Retinyl palmitate is a form of vitamin A. It is a stabilized and ester form of retinol. Retinyl palmitate is one of the most commonly used vitamin-based ingredients in sunscreens.
What Does Retinyl Palmitate Do?
When retinyl palmitate is applied to the skin, it can penetrate into the upper layers of the skin and then undergoes a series of reactions so that it is eventually converted into the active form, retinoic acid (Figure 1). In the first step of this pathway, retinyl palmitate is converted into retinol by retinyl palmitate hydrolase, an enzyme that is normally found in the skin. Eventually, both retinyl palmitate and retinol are converted into the active retinoic acid (tretinoin) to perform its function in the skin.
Figure 1: Retinoid chemical synthesis pathways
Retinyl palmitate requires one extra step in the conversion pathway before it becomes tretinoin, (Figure 1) prior to exerting effects similar to retinol. Retinyl palmitate can deliver similar benefits to the skin as tretinoin, but is in a more gentle way with less irritation. Retinyl palmitate exerts its effects similar to other retinoids by improving the appearance of fine lines and the skin tone on the face. However, higher doses of retinyl palmitate are needed, probably due to the extra chemical conversions that are needed before it is in an active form (Figure 1).
Since retinyl palmitate is more stable than retinol, it is more commonly used in over the counter care products. Here is a comparison of how retinyl palmitate and retinol compare against each other since they are commonly used in over the counter products.
Table – Characteristics of retinyl palmitate, retinol, and tretinoin
Appearance of wrinkles and dark pigmentation
Improves wrinkles and pigmentation, but need higher concentrations than retinol
Improves wrinkles and pigmentation, but need lower concentrations than retinyl palmitate
Improves wrinkles and pigmentation and more potent than retinol
Slower than retinol
Fastest at penetration 
Slower than retinol[4,15]
Direct skin irritation
Less irritating than retinol
Less irritating than tretinoin
More irritating than retinol[4,16]
Stability in cream formulation
More stable than retinol
Less stable than retinyl palmitate
Less stable than retinyl palmitate
Stability against UV and fluorescent light induced breakdown
Less stable than retinol to both fluorescent and UV light[5,6]
More stable than retinyl palmitate to both fluorescent and UV light[5,6]
Less stable than retinyl palmitate to sunlight and non-micronized form breaks down within hours[17,18]
What Are the Potential Side Effects of Retinyl Palmitate?
Retinyl palmitate can potentially cause similar side effects that commonly occur with retinoids such as redness, irritation and scaling. However, one study in humans showed that retinyl palmitate did not cause redness normally associated with tretinoin and did not cause the skin’s superficial layer to thicken as much as when it was exposed to retinol. This study implies that retinyl palmitate may be less irritating than tretinoin.
Retinyl palmitate has been the subject of controversy as it is widely used in sunscreens. The central issue is whether or not retinyl palmitate can accelerate the formation of skin cancers.
Here is what is known about retinyl palmitate:
Although retinyl palmitate is considered a more stabilized form of retinol, this is only in topical formulations. However, retinyl palmitate breaks down more quickly that retinol when exposed to ultraviolet light and visible light.[5,6]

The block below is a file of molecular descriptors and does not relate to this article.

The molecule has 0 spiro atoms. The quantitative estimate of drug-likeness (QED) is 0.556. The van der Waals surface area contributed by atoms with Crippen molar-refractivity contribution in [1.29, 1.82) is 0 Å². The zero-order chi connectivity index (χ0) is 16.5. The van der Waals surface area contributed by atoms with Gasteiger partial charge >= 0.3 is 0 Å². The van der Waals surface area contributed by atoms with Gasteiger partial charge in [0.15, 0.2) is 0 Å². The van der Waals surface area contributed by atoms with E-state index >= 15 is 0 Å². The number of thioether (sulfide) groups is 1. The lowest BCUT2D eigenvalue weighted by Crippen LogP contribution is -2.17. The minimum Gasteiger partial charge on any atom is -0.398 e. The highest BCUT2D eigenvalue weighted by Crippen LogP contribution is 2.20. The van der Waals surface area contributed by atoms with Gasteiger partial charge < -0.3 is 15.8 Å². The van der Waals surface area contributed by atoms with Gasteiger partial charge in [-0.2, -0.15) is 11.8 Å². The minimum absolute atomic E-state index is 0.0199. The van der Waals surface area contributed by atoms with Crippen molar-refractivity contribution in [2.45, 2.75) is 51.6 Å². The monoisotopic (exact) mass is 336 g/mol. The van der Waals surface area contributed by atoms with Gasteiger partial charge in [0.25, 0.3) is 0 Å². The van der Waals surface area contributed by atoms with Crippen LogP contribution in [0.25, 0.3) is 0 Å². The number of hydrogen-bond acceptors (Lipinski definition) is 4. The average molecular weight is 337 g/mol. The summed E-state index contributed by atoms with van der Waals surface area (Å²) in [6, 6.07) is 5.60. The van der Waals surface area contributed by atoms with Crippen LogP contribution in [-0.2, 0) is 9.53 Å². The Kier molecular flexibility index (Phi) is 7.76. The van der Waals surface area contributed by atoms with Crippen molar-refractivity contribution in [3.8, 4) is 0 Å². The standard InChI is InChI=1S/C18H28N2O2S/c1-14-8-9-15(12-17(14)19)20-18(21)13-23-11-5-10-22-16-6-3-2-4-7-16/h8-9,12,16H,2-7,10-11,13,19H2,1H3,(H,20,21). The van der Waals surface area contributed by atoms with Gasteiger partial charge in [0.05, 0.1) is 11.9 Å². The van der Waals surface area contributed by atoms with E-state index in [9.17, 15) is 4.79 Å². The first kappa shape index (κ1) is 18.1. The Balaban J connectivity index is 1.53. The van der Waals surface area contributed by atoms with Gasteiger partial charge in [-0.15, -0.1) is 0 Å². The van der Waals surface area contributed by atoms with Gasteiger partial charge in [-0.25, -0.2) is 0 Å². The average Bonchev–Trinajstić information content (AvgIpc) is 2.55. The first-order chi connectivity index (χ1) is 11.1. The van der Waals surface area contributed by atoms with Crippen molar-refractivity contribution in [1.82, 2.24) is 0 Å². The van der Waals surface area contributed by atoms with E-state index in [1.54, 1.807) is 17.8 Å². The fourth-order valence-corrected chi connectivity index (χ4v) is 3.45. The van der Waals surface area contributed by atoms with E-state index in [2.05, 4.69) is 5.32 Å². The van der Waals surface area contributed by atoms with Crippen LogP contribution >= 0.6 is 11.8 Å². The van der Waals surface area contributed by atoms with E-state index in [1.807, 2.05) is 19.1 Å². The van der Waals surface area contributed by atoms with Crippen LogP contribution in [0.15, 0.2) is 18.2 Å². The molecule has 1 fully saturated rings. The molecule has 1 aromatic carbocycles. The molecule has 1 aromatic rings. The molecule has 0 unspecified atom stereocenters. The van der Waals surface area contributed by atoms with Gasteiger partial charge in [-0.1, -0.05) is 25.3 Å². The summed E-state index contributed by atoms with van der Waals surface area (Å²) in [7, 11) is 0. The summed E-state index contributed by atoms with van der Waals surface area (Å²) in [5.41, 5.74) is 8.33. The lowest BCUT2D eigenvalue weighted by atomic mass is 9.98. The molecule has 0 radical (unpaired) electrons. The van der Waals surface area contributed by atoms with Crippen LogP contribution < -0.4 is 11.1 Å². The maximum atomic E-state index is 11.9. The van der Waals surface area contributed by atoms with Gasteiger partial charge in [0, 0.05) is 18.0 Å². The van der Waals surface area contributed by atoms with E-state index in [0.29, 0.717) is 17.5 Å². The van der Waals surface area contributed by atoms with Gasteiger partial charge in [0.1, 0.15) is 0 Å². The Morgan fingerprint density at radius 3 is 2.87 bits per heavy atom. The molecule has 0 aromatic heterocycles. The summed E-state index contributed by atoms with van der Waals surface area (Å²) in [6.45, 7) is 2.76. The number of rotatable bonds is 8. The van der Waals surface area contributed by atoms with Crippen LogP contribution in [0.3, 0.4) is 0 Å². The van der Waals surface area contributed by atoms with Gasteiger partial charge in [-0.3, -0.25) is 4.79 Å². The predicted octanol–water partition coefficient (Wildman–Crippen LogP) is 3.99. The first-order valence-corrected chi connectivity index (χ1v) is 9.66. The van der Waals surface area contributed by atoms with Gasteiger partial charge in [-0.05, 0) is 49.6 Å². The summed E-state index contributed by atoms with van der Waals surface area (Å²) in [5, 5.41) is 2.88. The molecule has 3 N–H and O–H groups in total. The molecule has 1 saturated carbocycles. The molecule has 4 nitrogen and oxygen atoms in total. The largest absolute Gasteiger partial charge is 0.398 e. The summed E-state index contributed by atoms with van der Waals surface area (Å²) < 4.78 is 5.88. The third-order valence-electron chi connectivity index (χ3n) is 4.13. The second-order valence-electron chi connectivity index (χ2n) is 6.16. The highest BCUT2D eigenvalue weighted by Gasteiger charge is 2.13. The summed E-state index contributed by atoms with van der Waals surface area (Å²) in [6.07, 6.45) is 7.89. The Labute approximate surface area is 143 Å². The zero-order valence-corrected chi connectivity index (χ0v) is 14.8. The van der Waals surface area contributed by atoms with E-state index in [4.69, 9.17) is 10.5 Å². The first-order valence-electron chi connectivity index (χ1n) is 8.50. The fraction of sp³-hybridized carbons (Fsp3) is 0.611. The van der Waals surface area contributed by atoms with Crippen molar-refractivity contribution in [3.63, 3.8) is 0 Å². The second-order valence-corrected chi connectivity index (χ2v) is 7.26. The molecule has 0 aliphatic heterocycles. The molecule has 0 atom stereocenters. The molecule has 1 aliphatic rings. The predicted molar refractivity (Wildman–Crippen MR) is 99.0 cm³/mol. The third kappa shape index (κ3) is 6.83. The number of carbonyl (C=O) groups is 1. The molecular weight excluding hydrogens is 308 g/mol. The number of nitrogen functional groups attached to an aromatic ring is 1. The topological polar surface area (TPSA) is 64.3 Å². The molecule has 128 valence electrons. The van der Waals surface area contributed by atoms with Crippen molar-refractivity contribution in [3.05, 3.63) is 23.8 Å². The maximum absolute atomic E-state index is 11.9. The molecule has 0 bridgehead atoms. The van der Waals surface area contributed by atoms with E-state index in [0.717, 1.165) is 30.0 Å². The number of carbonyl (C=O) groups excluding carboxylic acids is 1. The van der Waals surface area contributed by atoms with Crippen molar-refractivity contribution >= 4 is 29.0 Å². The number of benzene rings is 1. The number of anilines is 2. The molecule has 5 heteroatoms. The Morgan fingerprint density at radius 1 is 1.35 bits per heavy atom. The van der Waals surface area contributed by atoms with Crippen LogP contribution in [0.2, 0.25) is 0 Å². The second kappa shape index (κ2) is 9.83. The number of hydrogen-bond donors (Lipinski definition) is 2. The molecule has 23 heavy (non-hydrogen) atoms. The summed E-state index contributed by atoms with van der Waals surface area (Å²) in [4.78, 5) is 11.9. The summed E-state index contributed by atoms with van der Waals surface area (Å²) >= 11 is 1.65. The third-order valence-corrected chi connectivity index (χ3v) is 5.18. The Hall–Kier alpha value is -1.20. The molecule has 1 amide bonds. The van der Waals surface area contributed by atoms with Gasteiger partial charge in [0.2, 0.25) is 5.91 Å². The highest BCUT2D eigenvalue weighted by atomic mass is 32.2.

When retinyl palmitate breaks down after exposure to ultraviolet light (both ultraviolet A and ultraviolet B), it leads to the formation of free radicals including superoxides and singlet oxygen.[7-9] Free radicals are very reactive molecules that can cause damage to surrounding cells and tissues.
In mice, topical application of retinyl palmitate in combination with ultraviolet light exposure lead to skin cancers forming more quickly and in greater numbers,  although these results have been debated.[11,12]
Theoretically, it is concerning that the breakdown of retinyl palmitate in the presence of ultraviolet light can generate reactive oxygen species, which is associated with faster growth of squamous cell carcinoma skin cancers in mice. However, at this time there is no evidence showing that retinyl palmitate can promote skin cancers in humans.
Using retinyl palmitate during the day
Regardless of the skin cancer and sunscreen controversy, retinoids are not used during the day because they break down after ultraviolet light exposure, increase sun sensitivity, and can be irritating when exposed to daylight and sunlight. Retinyl palmitate is no exception as studies have shown that it is efficiently metabolized into retinol and tretinoin.[4,13] Therefore, retinyl palmitate is likely to increase the risk of sun sensitivity and irritation. It will also break down if used during the day. As such, it may be smarter to use retinyl palmitate containing products in the evening (similar to how other retinoids are used) instead of daytime. For those that would like to avoid retinyl palmitate altogether, there are many options for skin care products and sunscreens without retinyl palmitate.
Please consult a qualified health care provider/physician to discuss how the information discussed here may be appropriate for your skin care.
* This Website is for general skin beauty, wellness, and health information only. This Website is not to be used as a substitute for medical advice, diagnosis or treatment of any health condition or problem. The information provided on this Website should never be used to disregard, delay, or refuse treatment or advice from a physician or a qualified health provider.
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